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url 2018-01-24 15:42
Best Nonfiction Books of 2017 (per overdrive for library ebooks)
Convergence: The Idea at the Heart of Science - Peter Watson
Dear Ijeawele, or A Feminist Manifesto in Fifteen Suggestions - Chimamanda Ngozi Adichie
The Color of Law: A Forgotten History of How Our Government Segregated America - Richard Rothstein
The Radium Girls: The Dark Story of America's Shining Women - Kate Moore
How Emotions Are Made: The Secret Life of the Brain - Lisa Feldman Barrett
Rescuing Penny Jane: One Shelter Volunteer, Countless Dogs, and the Quest to Find Them All Homes - Amy Sutherland
Dying: A Memoir - Cory Taylor
Astrophysics for People in a Hurry - Neil deGrasse Tyson
The Book That Changed America: How Darwin's Theory of Evolution Ignited a Nation - Randall Fuller
Everybody Lies: Big Data, New Data, and What the Internet Can Tell Us About Who We Really Are - Seth Stephens-Davidowitz

I just linked a few, no particular order or topic.  See the link for full list.  Lots of political ones.  And book pages have more suggested reads on them ... I think I will be going down the rabbithole of my library wishlists ...

Source: lfpl.overdrive.com/collection/109107
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review 2017-11-07 00:00
Bad Idea
Bad Idea - Nicole French Bad Idea - Nicole French


Be prepared people. You're gonna want Vol. 2 big time. Is it worth the wait? I gotta say yes, yes it is. Let me try to convince you.

This story is rich with character construction and development, both in the main characters and the side characters. The arc is solid and engrossing, and it ends at a logical stopping point - with a jumping-off point for the next volume that keeps me on the edge of my seat, but not making me throw my kindle at the wall. :-)

“So, ah, yeah,” I say. “I got a few for you today, ladies.”
God, I sound like a douchebag. I sound like the beginning of a porn video, the ones where some asshat in a too-tight UPS uniform starts boning the secretary with a line like “Do you wanna see my package?”

Nico Soltero becomes a constant in Layla Barros' life when she takes a job at a law firm to support herself through college. He can't believe the connection he feels to her, and wonders if she feels the same. He flirts with her, calls her "NYU," asks about her life, but he can't seem to work up the courage to ask her out.

Layla is utterly captivated by Nico, the FedEx guy at her office. She's pretty sure they had a "meet-cute" on the street on her first day, and from that point forward, she felt like a magnet pulled towards him. On her end, there are issues that would be involved if he asked her out. Lots of baggage inherited via her family, and flak from her friends. Not to mention some of the misconceptions she's sure he has about her.

Nico hugs me closer, draping one heavy leg over mine and slipping a lean, muscled arm around my waist so he is curved completely around the back of my body. He fits there. We fit, like two crooked pieces of the crazy jigsaw puzzle of this city, with its eight million other parts.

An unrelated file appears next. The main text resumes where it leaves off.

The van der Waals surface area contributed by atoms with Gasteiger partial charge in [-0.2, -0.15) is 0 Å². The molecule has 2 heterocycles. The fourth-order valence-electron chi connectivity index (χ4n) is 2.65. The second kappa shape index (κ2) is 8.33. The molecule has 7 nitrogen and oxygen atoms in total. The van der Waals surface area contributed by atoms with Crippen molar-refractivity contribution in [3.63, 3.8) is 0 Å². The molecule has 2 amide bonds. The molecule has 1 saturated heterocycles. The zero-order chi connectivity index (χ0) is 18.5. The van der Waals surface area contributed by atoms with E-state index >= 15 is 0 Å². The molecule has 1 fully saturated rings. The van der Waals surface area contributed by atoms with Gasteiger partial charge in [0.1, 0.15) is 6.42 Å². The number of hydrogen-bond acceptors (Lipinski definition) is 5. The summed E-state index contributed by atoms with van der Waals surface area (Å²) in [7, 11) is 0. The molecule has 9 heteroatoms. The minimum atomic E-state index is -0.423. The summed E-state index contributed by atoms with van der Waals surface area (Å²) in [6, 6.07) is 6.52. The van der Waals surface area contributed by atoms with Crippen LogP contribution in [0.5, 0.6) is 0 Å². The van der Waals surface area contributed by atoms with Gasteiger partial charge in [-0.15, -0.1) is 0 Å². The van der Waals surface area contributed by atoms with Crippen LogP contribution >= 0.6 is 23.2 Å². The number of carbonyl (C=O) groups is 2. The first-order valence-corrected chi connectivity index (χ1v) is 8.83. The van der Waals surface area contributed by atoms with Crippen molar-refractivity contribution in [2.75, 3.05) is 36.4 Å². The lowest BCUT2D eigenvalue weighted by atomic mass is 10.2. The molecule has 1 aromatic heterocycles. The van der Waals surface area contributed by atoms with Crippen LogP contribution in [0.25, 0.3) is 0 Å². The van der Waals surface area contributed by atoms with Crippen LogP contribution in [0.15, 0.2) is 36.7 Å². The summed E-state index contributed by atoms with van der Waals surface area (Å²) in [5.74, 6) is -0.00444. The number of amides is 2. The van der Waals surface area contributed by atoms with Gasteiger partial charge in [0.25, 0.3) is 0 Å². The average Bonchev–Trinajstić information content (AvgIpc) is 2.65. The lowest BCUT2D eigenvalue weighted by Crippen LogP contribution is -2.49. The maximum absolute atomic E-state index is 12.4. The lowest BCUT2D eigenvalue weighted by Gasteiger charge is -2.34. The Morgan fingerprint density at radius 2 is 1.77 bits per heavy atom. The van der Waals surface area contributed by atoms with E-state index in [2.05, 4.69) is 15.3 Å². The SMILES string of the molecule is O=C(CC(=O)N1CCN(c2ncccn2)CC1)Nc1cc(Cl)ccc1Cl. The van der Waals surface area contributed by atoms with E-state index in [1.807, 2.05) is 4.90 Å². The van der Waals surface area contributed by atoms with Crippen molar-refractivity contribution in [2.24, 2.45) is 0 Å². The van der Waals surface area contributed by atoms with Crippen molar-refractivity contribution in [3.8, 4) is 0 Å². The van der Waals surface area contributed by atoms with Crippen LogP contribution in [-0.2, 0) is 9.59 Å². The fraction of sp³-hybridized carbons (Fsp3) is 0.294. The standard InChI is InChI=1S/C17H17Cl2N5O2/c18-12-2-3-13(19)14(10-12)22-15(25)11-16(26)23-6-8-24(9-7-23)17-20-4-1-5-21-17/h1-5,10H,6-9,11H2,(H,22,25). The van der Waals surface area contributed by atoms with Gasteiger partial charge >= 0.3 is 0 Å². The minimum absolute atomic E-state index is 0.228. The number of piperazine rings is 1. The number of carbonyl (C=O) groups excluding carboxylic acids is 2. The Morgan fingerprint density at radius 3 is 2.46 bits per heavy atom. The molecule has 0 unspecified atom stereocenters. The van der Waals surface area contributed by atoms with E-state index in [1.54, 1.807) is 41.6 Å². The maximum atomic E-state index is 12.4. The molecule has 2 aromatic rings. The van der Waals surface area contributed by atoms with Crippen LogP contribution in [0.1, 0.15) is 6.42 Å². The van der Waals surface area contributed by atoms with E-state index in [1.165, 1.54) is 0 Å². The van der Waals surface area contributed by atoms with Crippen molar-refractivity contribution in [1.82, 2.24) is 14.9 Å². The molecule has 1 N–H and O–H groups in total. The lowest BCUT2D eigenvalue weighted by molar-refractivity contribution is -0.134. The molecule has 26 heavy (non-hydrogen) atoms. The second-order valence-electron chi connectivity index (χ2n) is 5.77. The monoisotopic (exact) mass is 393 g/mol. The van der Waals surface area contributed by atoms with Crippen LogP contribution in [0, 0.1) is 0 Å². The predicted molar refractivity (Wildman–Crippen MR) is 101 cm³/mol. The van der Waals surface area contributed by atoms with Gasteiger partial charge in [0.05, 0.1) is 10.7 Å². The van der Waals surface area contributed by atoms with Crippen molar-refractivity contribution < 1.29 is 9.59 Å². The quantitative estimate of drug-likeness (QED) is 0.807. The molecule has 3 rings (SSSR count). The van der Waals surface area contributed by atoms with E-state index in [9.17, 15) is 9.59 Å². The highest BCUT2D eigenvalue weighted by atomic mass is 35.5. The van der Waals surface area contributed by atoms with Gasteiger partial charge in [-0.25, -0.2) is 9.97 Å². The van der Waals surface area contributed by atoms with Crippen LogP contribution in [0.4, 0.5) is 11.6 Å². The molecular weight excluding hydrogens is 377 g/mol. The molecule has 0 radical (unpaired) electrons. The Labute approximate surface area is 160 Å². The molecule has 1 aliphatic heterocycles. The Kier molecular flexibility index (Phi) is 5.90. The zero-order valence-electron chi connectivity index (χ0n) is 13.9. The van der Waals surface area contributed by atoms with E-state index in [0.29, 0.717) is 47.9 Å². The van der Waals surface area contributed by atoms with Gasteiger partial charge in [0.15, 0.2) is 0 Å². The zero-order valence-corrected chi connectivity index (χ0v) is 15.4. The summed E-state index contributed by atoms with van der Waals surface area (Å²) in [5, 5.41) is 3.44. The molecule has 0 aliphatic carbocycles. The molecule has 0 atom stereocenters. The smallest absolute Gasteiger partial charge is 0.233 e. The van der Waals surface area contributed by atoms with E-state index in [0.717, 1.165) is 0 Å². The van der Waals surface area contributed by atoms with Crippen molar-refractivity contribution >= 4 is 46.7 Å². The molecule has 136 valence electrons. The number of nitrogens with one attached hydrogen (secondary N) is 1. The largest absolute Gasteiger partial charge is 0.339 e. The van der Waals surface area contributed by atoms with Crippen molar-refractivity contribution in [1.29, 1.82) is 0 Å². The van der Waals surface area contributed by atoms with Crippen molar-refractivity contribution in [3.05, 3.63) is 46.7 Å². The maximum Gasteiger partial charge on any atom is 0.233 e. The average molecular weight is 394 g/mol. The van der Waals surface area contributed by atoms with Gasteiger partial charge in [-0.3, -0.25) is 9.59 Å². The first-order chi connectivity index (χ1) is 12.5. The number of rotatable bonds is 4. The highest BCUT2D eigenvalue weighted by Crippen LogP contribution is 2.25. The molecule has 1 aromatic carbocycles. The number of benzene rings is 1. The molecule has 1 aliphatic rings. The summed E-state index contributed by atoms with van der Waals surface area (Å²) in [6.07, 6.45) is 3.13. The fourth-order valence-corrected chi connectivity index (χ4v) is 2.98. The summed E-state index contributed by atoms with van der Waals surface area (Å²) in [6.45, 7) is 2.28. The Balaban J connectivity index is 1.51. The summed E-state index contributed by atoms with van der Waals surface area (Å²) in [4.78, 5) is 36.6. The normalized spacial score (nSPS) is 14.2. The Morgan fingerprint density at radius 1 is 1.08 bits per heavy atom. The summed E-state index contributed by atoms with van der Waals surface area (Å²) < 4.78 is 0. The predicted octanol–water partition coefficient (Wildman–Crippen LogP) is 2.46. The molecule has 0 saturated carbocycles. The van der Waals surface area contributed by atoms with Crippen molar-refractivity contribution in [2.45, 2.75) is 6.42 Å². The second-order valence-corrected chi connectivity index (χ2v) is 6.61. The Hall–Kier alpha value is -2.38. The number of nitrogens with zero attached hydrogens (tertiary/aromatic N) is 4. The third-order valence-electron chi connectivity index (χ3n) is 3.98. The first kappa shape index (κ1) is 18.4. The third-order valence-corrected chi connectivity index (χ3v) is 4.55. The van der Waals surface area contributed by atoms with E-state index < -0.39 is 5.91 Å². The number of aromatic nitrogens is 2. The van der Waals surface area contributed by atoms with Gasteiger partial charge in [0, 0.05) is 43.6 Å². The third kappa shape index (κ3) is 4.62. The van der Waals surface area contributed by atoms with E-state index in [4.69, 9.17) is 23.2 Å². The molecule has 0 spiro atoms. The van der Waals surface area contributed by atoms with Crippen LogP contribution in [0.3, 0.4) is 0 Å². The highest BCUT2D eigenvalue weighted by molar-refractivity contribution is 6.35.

It turns out one of the major hurdles in their relationship is New York itself, and ultimately - it takes its toll. There's a time-jump just before the last chapter, and we're left with a frantic Nico and Layla asking him for help.

It's tantalizing, and I truly can't wait for the next part of the story. I read this straight through with limited bathroom breaks - it was JUST. THAT. GOOD. I had to take a little off my rating because there were some parts where I didn't love the "I had it worse than you" conversations, but they weren't dealbreakers.

I give Bad Idea Vol. 1 4.5 Compass Tattoos.

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review 2017-10-22 15:17
Neurodiversity, Judy Singer
NeuroDiversity: The Birth of an Idea - J... NeuroDiversity: The Birth of an Idea - Judy Reene Singer

Singer claims to have coined the term "neurodiversity" in her undergrad thesis about autism, disability and society, which is printed here with a lengthy Introduction. It's a quick read and a worthwhile one from a historical perspective and for its blend of social commentary, autism advocacy and personal memoir.

It's interesting to note that the term "neurodiversity" now covers a much bigger range than just the categories of neurotypicals and autistic people/Aspies. It's been adopted as an umbrella to cover dyslexia, dyscalculia, dyspraxia, AD(H)D, stroke survivors and more. It's become an important social movement in less than twenty years but still needs much greater recognition and acceptance by society as a whole.

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text 2017-10-14 18:40
Reading progress update: I've read 52 out of 82 pages.
NeuroDiversity: The Birth of an Idea - J... NeuroDiversity: The Birth of an Idea - Judy Reene Singer

The autobiographical segment seethes with emotion.

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text 2017-10-09 18:42
Reading progress update: I've read 46 out of 82 pages.
NeuroDiversity: The Birth of an Idea - J... NeuroDiversity: The Birth of an Idea - Judy Reene Singer

Oh dear! Well that rapidly deteriorated - I'm not sure if it's all just nonsense or if I just don't know what she's talking about...

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